of India as the negative pole in that ubiquitous structure of oppositions - mind/ body, reason/passion, order/chaos, intelligibility/incoherence - deployed by dominant orders to legitimate relationships of power. On this basis, Sandison's exposition proceeds to reproduce the textual inscription of an imperialist discursive practice - the construction of an identity that is dependent on the conquest of another's self- as a description of 'the human condition'. Since, within this discourse, the places of subject and object are allotted to Europe and its others, and these others are denied agency, the colonized are by definition excluded from it. A gloss which recuperates Kipling's intended meanings in ontological terms could appear calculated to drain the writings of historical specificity; yet it also attests to the authenticity of his 'portraits', and it does so through extrapolating the 'historical realities' from the do-it-yourself hagiography of the Raj, among which Kipling's fabrications were pre-eminent. The outcome is a criticism which, by reiterating Kipling's ideological assumptions, naturalizes the principles of the master culture as universal forms of thought and projects its authorized representations as truths. The terms of Kipling's rehabilitation have been virtually uncontested, with only a few of the new studies situating the writings within a discursive field and reading the texts as ambivalent enunciations of an imperialist world-outlook.12 What has not yet emerged is a left critique of Kipling. It may be common knowledge on the left that, as Tom Nairn has written, Britain is the 'most profoundly and unalterably imperialist of societies', its state forms 'inwardly modelled and conditioned by prolonged external depredations', its national consciousness and culture subjectively marked by imperialist myths.13 Yet this generalized awareness has not produced studies on the making and components of imperialism's discourses or on the imperialist determinants of the metropolitan culture, and the indifference to Kipling repeats the larger neglect of a project to which his work is indispensable. For in writings where the discursive aggression of the referential project is interrupted by utterances of uncertainty, desire, and fear, the precepts of imperialist ideology are reassembled and its deceptively unitary structure broken open. The recognition of such tensions and contradictions does not, however, remove the inherent restraints on reading fictions which are indelibly etched by thematic assertions and rhetorical coercions that make known and consolidate an imperialist triumphalism. Neither the influence of Kipling's demotic verse on Brecht nor his popularity in the Soviet Union, which are routinely cited as evidence of his universal appeal and ecumenical sympathies, can obliterate these inscriptions. What criticism can recover, through dismantling the plural discourses and reconstructing the displacements and erasures, is the effaced historical contest and unrehearsed enunciations of the anxieties in the conquering imagination, both necessarily repressed by the exigencies of ideological representation. Kipling did set out to be the bard of empire, and although the ambition was abundantly realized, this is not all that he became. IMPERIALISM'S SCRIBE Kipling's writings moved empire from the margins of English fiction to its centre without interrogating the official metropolitan culture. In cataloguing a THE CONTENT AND DISCONTENTS OF K I P L I N G ' S IMPERIALISM 51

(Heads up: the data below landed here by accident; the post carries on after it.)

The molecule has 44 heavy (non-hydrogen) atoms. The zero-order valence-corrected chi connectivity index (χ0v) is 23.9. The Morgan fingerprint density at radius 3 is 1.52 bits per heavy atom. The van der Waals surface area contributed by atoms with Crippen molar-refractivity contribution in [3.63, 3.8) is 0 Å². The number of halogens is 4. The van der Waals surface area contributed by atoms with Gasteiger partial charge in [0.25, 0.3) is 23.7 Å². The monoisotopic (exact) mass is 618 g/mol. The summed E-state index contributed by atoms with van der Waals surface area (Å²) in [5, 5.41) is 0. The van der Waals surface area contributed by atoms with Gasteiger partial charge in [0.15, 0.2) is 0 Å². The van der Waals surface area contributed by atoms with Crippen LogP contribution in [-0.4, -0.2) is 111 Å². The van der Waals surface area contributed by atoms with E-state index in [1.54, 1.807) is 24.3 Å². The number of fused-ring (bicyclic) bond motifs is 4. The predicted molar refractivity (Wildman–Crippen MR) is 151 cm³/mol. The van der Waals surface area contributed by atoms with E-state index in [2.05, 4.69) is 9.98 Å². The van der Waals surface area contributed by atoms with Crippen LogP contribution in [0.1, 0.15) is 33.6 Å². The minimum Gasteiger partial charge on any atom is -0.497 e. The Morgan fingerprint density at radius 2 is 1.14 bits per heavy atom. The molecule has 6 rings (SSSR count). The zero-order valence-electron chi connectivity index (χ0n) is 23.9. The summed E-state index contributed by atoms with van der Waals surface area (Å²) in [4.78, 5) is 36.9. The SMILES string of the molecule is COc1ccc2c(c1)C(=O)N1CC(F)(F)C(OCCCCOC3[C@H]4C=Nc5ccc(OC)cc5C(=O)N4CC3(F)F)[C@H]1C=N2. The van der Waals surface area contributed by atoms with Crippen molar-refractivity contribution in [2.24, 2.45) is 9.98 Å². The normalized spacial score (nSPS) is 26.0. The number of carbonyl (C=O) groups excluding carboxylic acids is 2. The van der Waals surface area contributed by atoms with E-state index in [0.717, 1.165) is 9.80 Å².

lifelong devotion to dominant beliefs and values in Something of Myself, an autobiography written in old age, he had no occasion to repent youthful indiscretions of opinion. The Club, the Mess and the Freemasons Lodge are prized, while the 'perversions' and 'unclean microbes' infecting male communities are deplored; there is hostility to liberals, socialists, and the labour movement, xenophobia towards Jews and contempt for blacks. Such predilections would be a matter for biography, were it not that they are written into the authoritative discourses of the texts, put there by a writer who conceived his function as teacher, prophet, and public voice. Pointing out that both his grandfathers had been Wesleyan ministers, Kipling recalls an early ambition to tell the English 'something of the whole sweep and meaning of things and effort and origins throughout the Empire'. Later, when an established author and a pillar of the establishment, political conviction inspired him to write his Boer War verses and tributes to Joseph Chamberlain, Cecil John Rhodes, and Lord Milner. It was passion for the expansion of empire which moved him to offer his gift with language to Rhodes, the architect of a plan for territorial aggrandizement whose imagination of conquest encompassed annexing the planets to England: 'he said to me apropos of nothing in particular: "What's your dream?" I answered that he was part of it. . . . My use to him was mainly as a purveyor of words; for he was largely inarticulate.'14 In the story 'On the city wall', Kipling has the narrator, himself a word-zvallah, decry the uselessness of books and scorn the lying proverb which says that the pen is mightier than the sword.15 This is the stratagem of a dissembling writer who, having committed his own books and pen to political causes, feigns disbelief in the power of writing and directs attention instead to 'the line of guns that could pound the City to powder'. Kipling's writings were not confined to fictions 'about empire', but it was his fiction of empire which, aided by the enthusiasm of the popular periodical press, made him the uncrowned laureate.16 To gauge his role in the invention of an imperialist English identity requires the study of how reader responses were catalysed over many decades as forms of consciousness, social conduct, and political behaviour. What is immediately available to critical attention is the address of instructional and inspirational writing delivered from the heartland of an imperialist culture. Directed at a readership positioned as a racially homogeneous and masculine community, unfissured by class allegiances, Kipling's imperialist writings articulate a new patriotism purged of the radicalism in its earlier forms, and fabricate a linear narrative of England's 'undefiled heritage' beginning with the inheritance of the imperial flame as it passed from their conquerors into English hands, and consummated in the British Empire. Through blandishment and prophecy the cautionary verses urge the English to curb the unruly in themselves (as in 'The children's song' and 'If') if they are to realize their natural aptitude for ruling others. In 'A song of the English' (1893), he wrote: Fair is our lot - o goodly is our heritage! (Humble ye, my people, and be fearful in your mirth!) For the Lord our God Most High 52 NEW FORMATIONS